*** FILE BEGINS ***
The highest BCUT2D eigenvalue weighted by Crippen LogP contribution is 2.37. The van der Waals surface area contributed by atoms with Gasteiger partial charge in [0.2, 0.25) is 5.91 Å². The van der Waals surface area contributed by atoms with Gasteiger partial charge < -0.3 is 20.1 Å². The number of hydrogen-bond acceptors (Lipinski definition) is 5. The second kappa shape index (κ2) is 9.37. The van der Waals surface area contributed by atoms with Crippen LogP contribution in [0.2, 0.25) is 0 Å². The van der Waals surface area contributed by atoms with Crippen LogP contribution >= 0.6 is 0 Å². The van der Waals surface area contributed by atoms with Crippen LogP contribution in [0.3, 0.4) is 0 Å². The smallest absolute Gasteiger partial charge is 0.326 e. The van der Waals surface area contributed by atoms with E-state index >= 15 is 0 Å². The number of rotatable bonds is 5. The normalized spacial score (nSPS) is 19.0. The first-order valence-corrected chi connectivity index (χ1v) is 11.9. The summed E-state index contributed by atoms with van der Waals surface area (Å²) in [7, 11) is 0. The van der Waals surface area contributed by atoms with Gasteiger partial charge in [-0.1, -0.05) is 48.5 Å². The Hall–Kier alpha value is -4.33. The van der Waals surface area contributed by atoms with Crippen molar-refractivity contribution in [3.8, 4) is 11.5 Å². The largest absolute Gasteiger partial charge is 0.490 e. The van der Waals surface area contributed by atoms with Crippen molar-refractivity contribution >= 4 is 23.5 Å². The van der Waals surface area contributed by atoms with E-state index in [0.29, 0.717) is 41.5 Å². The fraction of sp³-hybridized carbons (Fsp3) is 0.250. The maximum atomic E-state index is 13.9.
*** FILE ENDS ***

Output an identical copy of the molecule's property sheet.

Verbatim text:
The highest BCUT2D eigenvalue weighted by Crippen LogP contribution is 2.37. The van der Waals surface area contributed by atoms with Gasteiger partial charge in [0.2, 0.25) is 5.91 Å². The van der Waals surface area contributed by atoms with Gasteiger partial charge < -0.3 is 20.1 Å². The number of hydrogen-bond acceptors (Lipinski definition) is 5. The second kappa shape index (κ2) is 9.37. The van der Waals surface area contributed by atoms with Crippen LogP contribution in [0.2, 0.25) is 0 Å². The van der Waals surface area contributed by atoms with Crippen LogP contribution >= 0.6 is 0 Å². The van der Waals surface area contributed by atoms with Crippen LogP contribution in [0.3, 0.4) is 0 Å². The smallest absolute Gasteiger partial charge is 0.326 e. The van der Waals surface area contributed by atoms with E-state index >= 15 is 0 Å². The number of rotatable bonds is 5. The normalized spacial score (nSPS) is 19.0. The first-order valence-corrected chi connectivity index (χ1v) is 11.9. The summed E-state index contributed by atoms with van der Waals surface area (Å²) in [7, 11) is 0. The van der Waals surface area contributed by atoms with Gasteiger partial charge in [-0.1, -0.05) is 48.5 Å². The Hall–Kier alpha value is -4.33. The van der Waals surface area contributed by atoms with Crippen molar-refractivity contribution in [3.8, 4) is 11.5 Å². The largest absolute Gasteiger partial charge is 0.490 e. The van der Waals surface area contributed by atoms with Crippen molar-refractivity contribution >= 4 is 23.5 Å². The van der Waals surface area contributed by atoms with E-state index in [0.29, 0.717) is 41.5 Å². The fraction of sp³-hybridized carbons (Fsp3) is 0.250. The maximum atomic E-state index is 13.9.